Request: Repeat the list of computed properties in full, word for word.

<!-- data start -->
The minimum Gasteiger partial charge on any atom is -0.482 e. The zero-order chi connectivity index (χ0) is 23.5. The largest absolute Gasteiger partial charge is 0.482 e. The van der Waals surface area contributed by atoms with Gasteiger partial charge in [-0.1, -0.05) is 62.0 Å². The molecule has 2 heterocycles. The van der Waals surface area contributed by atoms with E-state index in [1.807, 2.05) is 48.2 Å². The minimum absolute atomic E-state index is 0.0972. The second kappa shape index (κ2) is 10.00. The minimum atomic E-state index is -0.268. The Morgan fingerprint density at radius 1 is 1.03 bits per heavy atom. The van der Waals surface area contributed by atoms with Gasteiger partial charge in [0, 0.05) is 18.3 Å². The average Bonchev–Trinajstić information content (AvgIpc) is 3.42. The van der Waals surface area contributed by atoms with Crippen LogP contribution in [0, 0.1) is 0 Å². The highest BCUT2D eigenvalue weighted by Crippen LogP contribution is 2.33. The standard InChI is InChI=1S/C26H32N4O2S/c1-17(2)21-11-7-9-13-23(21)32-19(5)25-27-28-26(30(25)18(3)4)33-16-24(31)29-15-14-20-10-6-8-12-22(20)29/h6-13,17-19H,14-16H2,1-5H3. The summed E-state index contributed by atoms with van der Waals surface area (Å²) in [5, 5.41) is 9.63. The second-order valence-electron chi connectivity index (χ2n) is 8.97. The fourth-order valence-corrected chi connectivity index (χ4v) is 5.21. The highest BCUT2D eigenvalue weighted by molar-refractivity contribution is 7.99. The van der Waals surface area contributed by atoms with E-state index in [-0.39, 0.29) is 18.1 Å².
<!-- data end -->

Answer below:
The minimum Gasteiger partial charge on any atom is -0.482 e. The zero-order chi connectivity index (χ0) is 23.5. The largest absolute Gasteiger partial charge is 0.482 e. The van der Waals surface area contributed by atoms with Gasteiger partial charge in [-0.1, -0.05) is 62.0 Å². The molecule has 2 heterocycles. The van der Waals surface area contributed by atoms with E-state index in [1.807, 2.05) is 48.2 Å². The minimum absolute atomic E-state index is 0.0972. The second kappa shape index (κ2) is 10.00. The minimum atomic E-state index is -0.268. The Morgan fingerprint density at radius 1 is 1.03 bits per heavy atom. The van der Waals surface area contributed by atoms with Gasteiger partial charge in [0, 0.05) is 18.3 Å². The average Bonchev–Trinajstić information content (AvgIpc) is 3.42. The van der Waals surface area contributed by atoms with Crippen LogP contribution in [0, 0.1) is 0 Å². The highest BCUT2D eigenvalue weighted by Crippen LogP contribution is 2.33. The standard InChI is InChI=1S/C26H32N4O2S/c1-17(2)21-11-7-9-13-23(21)32-19(5)25-27-28-26(30(25)18(3)4)33-16-24(31)29-15-14-20-10-6-8-12-22(20)29/h6-13,17-19H,14-16H2,1-5H3. The summed E-state index contributed by atoms with van der Waals surface area (Å²) in [5, 5.41) is 9.63. The second-order valence-electron chi connectivity index (χ2n) is 8.97. The fourth-order valence-corrected chi connectivity index (χ4v) is 5.21. The highest BCUT2D eigenvalue weighted by molar-refractivity contribution is 7.99. The van der Waals surface area contributed by atoms with E-state index in [-0.39, 0.29) is 18.1 Å².